When considering this, it’s very important to understand that humans do a very poor job of estimating risk. When thinking subjectively, we overestimate the probabilities of some risks and underestimate others. The invention of for-profit mass media has probably made this behavior worse:

    1. News sources make their money by attracting viewers.
    2. Viewers are attracted to bad and/or impressive-sounding news.
    3. To maximize viewership, news sources tend to emphasize (and possibly exaggerate) the frequency and impact of the stories they report.
    4. People view this and gain beliefs that don’t reflect reality.

    With that in mind, I’d like to offer this presentation on how the current downturn measures up to previous ones. I think it’s very illustrative of what’s happening now and in the past. The premise is stated early on:

    I don’t want to dismiss the anxiety some investors may be feeling, but just looking at the numbers, there is nothing remarkable about the severity or duration of this particular bear market.

    The presenter (Weston Wellington) then follows with some statistics regarding the depth and duration of previous slowdowns and their corresponding recoveries. The remainder of the presentation is historical news articles and magazine covers that predicted doom yet turned out to be false.

    We don’t know with any certainty what the future will bring; anyone who claims otherwise is misleading you. It’s possible that we’re still at the leading edge of a major long-term economic valley. However, there’s little evidence to suggest that that’s the case, and quite a bit to indicate that we’ll be past it sooner rather than later. “Unprecedented” is a word used more often than it should be, and even then it does not mean “unsolvable.” It’s very important to separate the facts from the rhetoric, and then act on the former while ignoring the latter.

  4. How Much Extra For Nice?

    September 22, 2008 by Craig

    Seth Godin writes:

    I think there’s a huge gap between what people are willing to pay for nice (a lot) and what it would cost businesses to deliver it (almost nothing). Smells like an opportunity.”

    In Canada, there’s two major airlines that serve most of the country: Air Canada and WestJet. It’s a common theme to hear people prefer WestJet over Air Canada because the staff are “friendly”. Their prices are mostly the same, their schedules are worse, but the staff have a reputation for being much better than any other airline. They certainly are in my experience: WestJet is noticably better than any other airline I’ve been on (about half a dozen), including my next-best pick, JetBlue. (I haven’t flown SouthWest though.)

    How much does it cost them? One would think that they have a harder time finding people to staff their organization because they have to filter out the crabbier people. However, I tend to hear that potential employees are more attracted to WestJet because of the good corporate environment. In other words: niceness can be a positive-feedback loop. It may be that WestJet doesn’t pay much extra for nice people because nice people tend to seek out and thrive in WestJet’s culture.

    There’s definitely people who seem to be miserable by default. I haven’t really met their opposites (people who are cheery in nearly every situation), but I’m guessing they exist. However, the majority of all people tend to fall in the middle ground: they’re nice when they’re around other nice people and aren’t under too much stress. Their capacity to be nice exists, but it does wither if external forces cloud the landscape. This means that creating a culture of nice takes effort to maintain. It’s not a Herculean task though; some simple (and cheap) actions to eliminate the worst of the problems can allow pleasantry to flourish.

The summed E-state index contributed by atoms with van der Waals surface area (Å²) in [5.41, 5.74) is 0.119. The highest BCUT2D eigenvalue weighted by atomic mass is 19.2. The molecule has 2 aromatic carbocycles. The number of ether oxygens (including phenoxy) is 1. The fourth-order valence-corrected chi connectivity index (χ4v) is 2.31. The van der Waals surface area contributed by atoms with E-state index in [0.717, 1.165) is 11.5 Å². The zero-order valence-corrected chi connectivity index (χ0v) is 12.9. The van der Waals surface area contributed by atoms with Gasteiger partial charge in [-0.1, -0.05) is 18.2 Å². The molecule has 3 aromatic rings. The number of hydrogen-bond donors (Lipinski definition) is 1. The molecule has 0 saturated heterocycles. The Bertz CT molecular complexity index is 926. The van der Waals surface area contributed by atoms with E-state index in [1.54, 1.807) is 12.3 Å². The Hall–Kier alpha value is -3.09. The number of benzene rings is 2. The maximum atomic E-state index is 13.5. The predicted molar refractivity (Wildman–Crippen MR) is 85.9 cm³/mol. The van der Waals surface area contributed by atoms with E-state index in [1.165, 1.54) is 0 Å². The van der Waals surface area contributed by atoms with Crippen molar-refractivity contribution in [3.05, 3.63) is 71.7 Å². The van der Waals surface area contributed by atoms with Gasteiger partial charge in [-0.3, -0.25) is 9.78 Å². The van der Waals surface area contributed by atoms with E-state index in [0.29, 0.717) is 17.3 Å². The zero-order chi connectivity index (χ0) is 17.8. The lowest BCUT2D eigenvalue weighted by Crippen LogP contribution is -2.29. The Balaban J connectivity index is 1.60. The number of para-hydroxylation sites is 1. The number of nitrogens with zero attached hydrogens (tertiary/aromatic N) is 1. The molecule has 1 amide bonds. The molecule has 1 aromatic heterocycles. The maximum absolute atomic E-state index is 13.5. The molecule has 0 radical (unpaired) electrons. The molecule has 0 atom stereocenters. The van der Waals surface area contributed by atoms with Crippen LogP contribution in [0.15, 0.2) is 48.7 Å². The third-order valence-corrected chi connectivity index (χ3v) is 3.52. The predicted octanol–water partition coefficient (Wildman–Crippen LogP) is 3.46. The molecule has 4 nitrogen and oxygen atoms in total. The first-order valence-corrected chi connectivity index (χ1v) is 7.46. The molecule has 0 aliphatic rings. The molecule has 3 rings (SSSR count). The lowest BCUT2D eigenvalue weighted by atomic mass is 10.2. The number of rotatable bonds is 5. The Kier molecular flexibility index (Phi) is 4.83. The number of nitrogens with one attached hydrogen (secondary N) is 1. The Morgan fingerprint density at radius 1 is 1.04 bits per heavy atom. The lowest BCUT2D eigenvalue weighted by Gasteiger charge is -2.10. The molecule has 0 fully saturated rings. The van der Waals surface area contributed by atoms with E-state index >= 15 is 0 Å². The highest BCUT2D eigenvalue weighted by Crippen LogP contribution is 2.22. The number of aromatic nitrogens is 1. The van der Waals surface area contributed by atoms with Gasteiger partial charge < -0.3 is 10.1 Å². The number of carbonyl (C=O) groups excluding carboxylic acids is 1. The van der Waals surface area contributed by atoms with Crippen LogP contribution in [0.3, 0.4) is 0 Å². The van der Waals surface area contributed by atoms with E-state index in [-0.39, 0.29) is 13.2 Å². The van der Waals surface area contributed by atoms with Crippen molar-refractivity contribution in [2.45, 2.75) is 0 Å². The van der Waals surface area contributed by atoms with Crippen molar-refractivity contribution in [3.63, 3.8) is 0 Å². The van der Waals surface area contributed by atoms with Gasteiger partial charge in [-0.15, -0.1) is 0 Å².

5. Canadian Vote Swapping is Legal

    September 18, 2008 by Craig

    Vote swapping is a kind of tactical voting whereby a vote pledges to vote for a candidate in a particular riding in exchange for another voter in a different riding supporting some other candidate. Typically, it’s used to maximize the importance of individual votes; Votes for a particular party can be moved into ridings with close races where they might change the outcome — and thus become meaningful.

    The Elections Canada has just ruled that this practice is legal in Canada, and so it’s gained a bit of legitimacy and attention.

    I’d be very willing to swap my vote in the upcoming federal election, but unfortunately mine isn’t worth very much. In my riding, the Conservative incumbent will probably win in a landslide. Thus far, the only alternative is Liberal Candidate Anoush Newman. I’m going to be voting against the incumbent, so no national Liberal supporter will want to swap with me. No NDP, Green, or Bloc Québécois supporter will want to swap with me either, as I won’t be able to vote for their preferred party (and it would almost certainly be a wasted vote anyway). The only possibility for a swap would be with a Conservative supporter in a left-leaning riding who wanted to add to the already-high lead that the Conservatives have here… which is pretty much pointless.

    However, I do encourage anyone in a contested riding to consider swapping their vote; it’s one of the few ways that your vote will actually make a difference.

  6. Lies, Dammed Lies, and People

    August 20, 2008 by Craig


    Facts don’t lie, but people will take facts and use them to serve their agendas. Relying on just the conclusions is dangerous; analyzing the facts and reasoning behind the conclusions will provide better results.

    During our recent blargument Marco wrote:

    Facts say what the speaker wants them to (like statistics).

    I responded:

    This is an abuse of the word “fact” (and “statistic”). I know that your idea of what’s “fact” and mine do not necessarily like up exactly, but there’s no sense in trying to make “fact” mean “objective” and instead make it “subjective”.